Tag Archives: marketing

Twinkies: Friend and Foe?

Admit it – sometimes we just like to eat foods that we know aren’t healthy for us. They taste so darn good that it makes us happy to eat – and share – treats. Opinion surveys from NPR, Boston Consulting, and IRI found that while the majority of people report eating healthy, indulgence was a top food trend.

And certain snacks are also nostalgic. One of the most enduring snacks is probably Twinkies. Twinkies disappeared from our lives a year ago. Luckily, they were resurrected when Hostess Brands Inc. was acquired by private equity firms, returning the light yellow sponge cake with creamy filling to the shelves.

They may not be healthy, but Twinkies do make us smile.

Group Activities and Discussion Questions:

  1. Discuss the importance of developing a clear, concise message for marketing programs.
  2. Show the video “Eating Twinkies with God” (it will make everyone happy): https://youtu.be/y9N8OXkN0Rk
  3. Show the Hostess Web site: http://www.hostesscakes.com/
  4. What are the main messages on the site?
  5. Use a pyramid model to build the key messages: Top of pyramid – most important message that the customer wants to hear. Middle of pyramid – how the product achieves its value for the customer. Bottom of pyramid – proof points used to validate claims.
  6. Divide students into teams. Have each team develop a key message pyramid for an un-healthy snack food. (Make sure students select a target market first. Different target markets would have different message pyramids.)

Source: Bloomberg News    

 

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Vehicle Dependability Study

Cars are one of the most expensive and involved purchases that consumers make. They have an extended decision-making process, use multiple information sources, and include multiple evaluation criteria before making a final decision. The decisions that car buyers make impact not only their immediate budgets, but also their long-term budgets with respect to repairs and vehicle dependability (post-purchase behavior).

One source often used by consumers is the J.D. Power Vehicle Dependability Study. According to the most recent study, car buyers avoid models with poor reputations for dependability. The good news is that buyers do not have to spend a lot of money in order to get a dependable vehicle.

The study examines problems experienced over the past 12 months by original owners of 3-year cars. Eight categories are examined, including exterior, engine/transmission, audio/communication/entertainment/navigation, interior, features/controls/displays, the driving experience, heating/ventilation/air condition, and seats. The survey examined responses from 35,186 original owners of 2014 auto models.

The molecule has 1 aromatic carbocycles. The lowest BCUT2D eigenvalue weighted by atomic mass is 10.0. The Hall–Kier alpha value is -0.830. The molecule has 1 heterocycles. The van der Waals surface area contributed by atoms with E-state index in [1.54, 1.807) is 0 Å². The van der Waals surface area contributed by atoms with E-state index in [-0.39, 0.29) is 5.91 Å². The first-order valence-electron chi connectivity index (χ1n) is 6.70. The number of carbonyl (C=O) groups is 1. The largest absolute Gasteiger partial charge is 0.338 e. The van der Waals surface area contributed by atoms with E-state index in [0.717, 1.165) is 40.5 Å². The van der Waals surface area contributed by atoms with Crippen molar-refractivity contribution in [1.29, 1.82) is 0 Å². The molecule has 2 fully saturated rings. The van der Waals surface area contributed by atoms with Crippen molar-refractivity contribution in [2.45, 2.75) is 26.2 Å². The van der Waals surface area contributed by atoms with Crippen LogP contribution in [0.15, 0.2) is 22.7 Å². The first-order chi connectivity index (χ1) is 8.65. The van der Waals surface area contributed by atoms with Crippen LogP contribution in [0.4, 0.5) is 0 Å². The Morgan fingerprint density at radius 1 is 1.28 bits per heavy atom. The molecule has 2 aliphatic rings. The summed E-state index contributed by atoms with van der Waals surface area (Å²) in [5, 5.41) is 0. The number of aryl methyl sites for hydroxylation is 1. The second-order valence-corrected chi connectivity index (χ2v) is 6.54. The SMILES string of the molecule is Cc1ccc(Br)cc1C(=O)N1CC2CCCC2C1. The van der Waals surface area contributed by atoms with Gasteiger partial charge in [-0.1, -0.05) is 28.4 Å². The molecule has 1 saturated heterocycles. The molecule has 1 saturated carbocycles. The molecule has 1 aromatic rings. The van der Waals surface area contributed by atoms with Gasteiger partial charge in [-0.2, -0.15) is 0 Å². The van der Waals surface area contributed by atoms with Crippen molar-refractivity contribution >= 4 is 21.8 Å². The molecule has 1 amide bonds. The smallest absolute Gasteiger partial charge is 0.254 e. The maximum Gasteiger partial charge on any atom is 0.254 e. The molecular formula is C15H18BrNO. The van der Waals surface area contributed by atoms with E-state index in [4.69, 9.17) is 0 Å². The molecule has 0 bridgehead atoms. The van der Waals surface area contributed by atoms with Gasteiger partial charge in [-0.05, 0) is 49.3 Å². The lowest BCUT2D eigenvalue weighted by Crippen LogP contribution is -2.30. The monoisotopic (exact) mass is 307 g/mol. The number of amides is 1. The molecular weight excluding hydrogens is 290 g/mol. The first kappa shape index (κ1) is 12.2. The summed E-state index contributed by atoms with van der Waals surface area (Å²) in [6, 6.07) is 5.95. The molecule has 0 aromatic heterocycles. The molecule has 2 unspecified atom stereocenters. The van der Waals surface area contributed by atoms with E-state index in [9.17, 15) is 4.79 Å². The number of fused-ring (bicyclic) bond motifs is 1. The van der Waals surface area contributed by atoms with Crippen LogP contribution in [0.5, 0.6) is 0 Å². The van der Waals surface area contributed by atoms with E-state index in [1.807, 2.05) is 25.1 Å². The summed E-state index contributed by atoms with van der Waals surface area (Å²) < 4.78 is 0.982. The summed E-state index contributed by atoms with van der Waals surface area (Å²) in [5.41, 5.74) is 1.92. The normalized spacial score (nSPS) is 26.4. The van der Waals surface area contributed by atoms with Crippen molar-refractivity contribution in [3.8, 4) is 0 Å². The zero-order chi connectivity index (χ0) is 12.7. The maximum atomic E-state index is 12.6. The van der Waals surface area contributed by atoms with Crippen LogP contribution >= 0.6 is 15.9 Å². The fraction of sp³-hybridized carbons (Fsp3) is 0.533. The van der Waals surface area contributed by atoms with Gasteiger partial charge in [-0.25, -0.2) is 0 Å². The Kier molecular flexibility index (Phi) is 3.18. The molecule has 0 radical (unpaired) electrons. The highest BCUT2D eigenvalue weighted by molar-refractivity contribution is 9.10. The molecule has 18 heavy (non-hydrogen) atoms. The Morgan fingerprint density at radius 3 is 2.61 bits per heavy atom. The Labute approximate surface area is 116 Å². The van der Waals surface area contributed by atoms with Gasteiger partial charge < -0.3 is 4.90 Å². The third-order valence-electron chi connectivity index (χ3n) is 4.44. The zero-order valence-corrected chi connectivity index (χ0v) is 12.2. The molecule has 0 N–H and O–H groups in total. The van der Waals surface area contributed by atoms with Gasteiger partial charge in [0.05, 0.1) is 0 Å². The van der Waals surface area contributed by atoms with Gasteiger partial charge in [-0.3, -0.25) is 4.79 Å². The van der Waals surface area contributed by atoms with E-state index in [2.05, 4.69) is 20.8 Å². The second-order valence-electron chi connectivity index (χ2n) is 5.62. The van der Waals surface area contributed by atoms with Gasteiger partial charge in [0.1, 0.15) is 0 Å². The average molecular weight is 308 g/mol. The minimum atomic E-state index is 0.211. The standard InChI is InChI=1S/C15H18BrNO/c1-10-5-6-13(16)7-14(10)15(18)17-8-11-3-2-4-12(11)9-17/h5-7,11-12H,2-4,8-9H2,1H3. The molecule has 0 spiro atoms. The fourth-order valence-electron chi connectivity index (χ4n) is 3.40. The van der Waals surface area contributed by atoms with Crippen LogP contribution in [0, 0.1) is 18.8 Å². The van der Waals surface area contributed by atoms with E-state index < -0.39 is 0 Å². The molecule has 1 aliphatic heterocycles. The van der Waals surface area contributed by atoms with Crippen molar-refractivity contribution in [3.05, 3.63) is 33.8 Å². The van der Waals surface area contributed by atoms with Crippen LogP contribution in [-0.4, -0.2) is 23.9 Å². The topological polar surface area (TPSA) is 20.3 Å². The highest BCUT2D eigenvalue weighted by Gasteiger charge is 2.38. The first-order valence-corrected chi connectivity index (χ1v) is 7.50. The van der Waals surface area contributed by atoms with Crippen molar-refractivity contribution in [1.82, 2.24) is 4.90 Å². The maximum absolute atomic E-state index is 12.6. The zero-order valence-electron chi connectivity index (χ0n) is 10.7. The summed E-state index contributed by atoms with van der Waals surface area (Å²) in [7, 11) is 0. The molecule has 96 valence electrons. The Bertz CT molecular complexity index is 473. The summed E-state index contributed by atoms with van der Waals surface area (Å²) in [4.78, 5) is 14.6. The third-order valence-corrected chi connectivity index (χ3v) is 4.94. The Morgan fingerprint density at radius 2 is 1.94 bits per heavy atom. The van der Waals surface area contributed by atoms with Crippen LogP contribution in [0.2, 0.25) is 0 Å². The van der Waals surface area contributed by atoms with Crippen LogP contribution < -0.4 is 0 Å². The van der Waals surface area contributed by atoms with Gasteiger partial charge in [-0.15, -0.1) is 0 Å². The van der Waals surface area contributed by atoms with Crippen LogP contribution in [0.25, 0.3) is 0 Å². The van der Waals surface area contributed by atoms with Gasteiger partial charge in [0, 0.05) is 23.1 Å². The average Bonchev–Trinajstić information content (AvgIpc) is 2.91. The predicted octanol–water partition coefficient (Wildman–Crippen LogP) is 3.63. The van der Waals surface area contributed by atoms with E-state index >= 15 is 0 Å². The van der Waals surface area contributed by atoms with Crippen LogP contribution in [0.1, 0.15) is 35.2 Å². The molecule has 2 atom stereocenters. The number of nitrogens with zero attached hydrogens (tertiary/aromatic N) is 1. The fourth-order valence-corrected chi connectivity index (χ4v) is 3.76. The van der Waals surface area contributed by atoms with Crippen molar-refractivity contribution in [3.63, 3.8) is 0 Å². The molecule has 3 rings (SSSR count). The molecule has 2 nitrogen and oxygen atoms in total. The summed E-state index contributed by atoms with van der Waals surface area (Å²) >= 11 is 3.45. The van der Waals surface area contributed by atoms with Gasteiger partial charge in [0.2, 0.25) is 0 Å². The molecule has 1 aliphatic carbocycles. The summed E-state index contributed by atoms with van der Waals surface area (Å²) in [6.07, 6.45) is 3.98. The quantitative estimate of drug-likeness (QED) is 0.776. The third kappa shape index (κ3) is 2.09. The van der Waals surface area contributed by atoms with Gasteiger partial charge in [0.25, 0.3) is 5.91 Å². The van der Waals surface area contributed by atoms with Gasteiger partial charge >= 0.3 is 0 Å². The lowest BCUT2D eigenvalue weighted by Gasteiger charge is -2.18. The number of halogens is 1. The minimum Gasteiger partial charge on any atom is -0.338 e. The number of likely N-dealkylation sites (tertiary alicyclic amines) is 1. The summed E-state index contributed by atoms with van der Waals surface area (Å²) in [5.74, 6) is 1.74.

Check out the report and see where your vehicle placed.

Group Activities and Discussion Questions:

  1. Review key aspects of developing a product positioning map, including determining the axis labels for positioning.
  2. Poll students: What are factors that influence consumer purchases of cars?
  3. Divide students into teams.
  4. Have each team select two criteria and draw a positioning map for automobiles using those criteria (Ex: price and reliability).
  5. Show the J.D. Power report and video:
  6. http://www.jdpower.com/cars/awards/Vehicle-Dependability-Study-%2528VDS%2529-by-Category/1882ENG
  7. Based on the J.D. Power ranking, how could different auto manufacturers use the rankings to reposition their products?

Source:  J.D. Power, Manufacturing Business Technology

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Super Bowl 2017 Advertising

superbowl

With hundreds of millions of viewers worldwide, the Super Bowl has become one of the premier venues for marketers. The thrills, the chills, the laughter, the tears – and that’s just the advertisements! At a cost of $5 million for 30 seconds of air time, the Super Bowl is also the most expensive advertising placement of any event or show. Add the costs of designing and producing ads, plus the integration into other marketing tactics, and a company can easily spend upwards of $6 million at a single event.

Love them or hate them, Super Bowl advertisements have become a talking point during and after the game. It’s a big stage, and can also be a big risk. With an audience of 111.3 million viewers, the 51st Super Bowl is now ranked as the third most watched TV program in U.S. history. And, days later, we are still watching ads and measuring results.

Watch the ads – which company do you think did the best, and worst, job on their advertisements?

Group Activities and Discussion Questions:

  1. Bring up one of the Web sites that have all the Super Bowl ads: http://adage.com/article/special-report-super-bowl/ads-super-bowl-li-a-z/307736/#Gentlemen
  2. Divide students into teams. Have each team select a Super Bowl ad to analyze and present in class.
  3. What is the target market, key message, and offer from the ad?
  4. How does the ad integrate with a company’s other advertisements?
  5. Are the messages integrated with a company’s Web site and social media?
  6. As a class, after each commercial have students assign one to five stars for the advertisements. Which advertisement won the class vote?

Source:  Ad Age Daily, Brandchannel.com, USA Today, other news sources

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